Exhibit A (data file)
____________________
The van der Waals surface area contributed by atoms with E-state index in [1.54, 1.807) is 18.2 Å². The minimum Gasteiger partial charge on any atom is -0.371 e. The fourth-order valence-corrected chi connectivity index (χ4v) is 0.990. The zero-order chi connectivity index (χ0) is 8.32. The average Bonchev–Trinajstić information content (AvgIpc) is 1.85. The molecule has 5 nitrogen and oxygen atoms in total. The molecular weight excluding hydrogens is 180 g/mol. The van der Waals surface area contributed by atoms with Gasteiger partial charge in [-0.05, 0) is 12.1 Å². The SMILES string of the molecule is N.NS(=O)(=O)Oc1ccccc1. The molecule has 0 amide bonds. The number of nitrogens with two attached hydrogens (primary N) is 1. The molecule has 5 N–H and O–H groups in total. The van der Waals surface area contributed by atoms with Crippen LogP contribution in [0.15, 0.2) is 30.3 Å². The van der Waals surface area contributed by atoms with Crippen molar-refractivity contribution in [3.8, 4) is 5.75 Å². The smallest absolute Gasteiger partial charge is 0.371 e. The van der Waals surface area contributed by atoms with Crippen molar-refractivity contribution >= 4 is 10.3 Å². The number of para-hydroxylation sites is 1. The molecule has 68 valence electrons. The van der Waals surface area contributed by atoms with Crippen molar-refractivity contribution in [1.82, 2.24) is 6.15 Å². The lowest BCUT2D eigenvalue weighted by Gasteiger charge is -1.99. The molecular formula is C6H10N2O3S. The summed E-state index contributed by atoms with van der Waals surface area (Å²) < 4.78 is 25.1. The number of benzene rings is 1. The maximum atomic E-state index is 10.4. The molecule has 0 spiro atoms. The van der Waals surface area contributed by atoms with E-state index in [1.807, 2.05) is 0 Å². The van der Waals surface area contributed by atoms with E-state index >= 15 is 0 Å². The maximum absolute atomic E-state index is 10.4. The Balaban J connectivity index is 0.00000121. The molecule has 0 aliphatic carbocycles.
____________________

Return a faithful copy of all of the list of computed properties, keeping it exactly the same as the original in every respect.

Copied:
The van der Waals surface area contributed by atoms with E-state index in [1.54, 1.807) is 18.2 Å². The minimum Gasteiger partial charge on any atom is -0.371 e. The fourth-order valence-corrected chi connectivity index (χ4v) is 0.990. The zero-order chi connectivity index (χ0) is 8.32. The average Bonchev–Trinajstić information content (AvgIpc) is 1.85. The molecule has 5 nitrogen and oxygen atoms in total. The molecular weight excluding hydrogens is 180 g/mol. The van der Waals surface area contributed by atoms with Gasteiger partial charge in [-0.05, 0) is 12.1 Å². The SMILES string of the molecule is N.NS(=O)(=O)Oc1ccccc1. The molecule has 0 amide bonds. The number of nitrogens with two attached hydrogens (primary N) is 1. The molecule has 5 N–H and O–H groups in total. The van der Waals surface area contributed by atoms with Crippen LogP contribution in [0.15, 0.2) is 30.3 Å². The van der Waals surface area contributed by atoms with Crippen molar-refractivity contribution in [3.8, 4) is 5.75 Å². The smallest absolute Gasteiger partial charge is 0.371 e. The van der Waals surface area contributed by atoms with Crippen molar-refractivity contribution >= 4 is 10.3 Å². The number of para-hydroxylation sites is 1. The molecule has 68 valence electrons. The van der Waals surface area contributed by atoms with Crippen molar-refractivity contribution in [1.82, 2.24) is 6.15 Å². The lowest BCUT2D eigenvalue weighted by Gasteiger charge is -1.99. The molecular formula is C6H10N2O3S. The summed E-state index contributed by atoms with van der Waals surface area (Å²) < 4.78 is 25.1. The number of benzene rings is 1. The maximum atomic E-state index is 10.4. The molecule has 0 spiro atoms. The van der Waals surface area contributed by atoms with E-state index in [1.807, 2.05) is 0 Å². The van der Waals surface area contributed by atoms with E-state index >= 15 is 0 Å². The maximum absolute atomic E-state index is 10.4. The Balaban J connectivity index is 0.00000121. The molecule has 0 aliphatic carbocycles.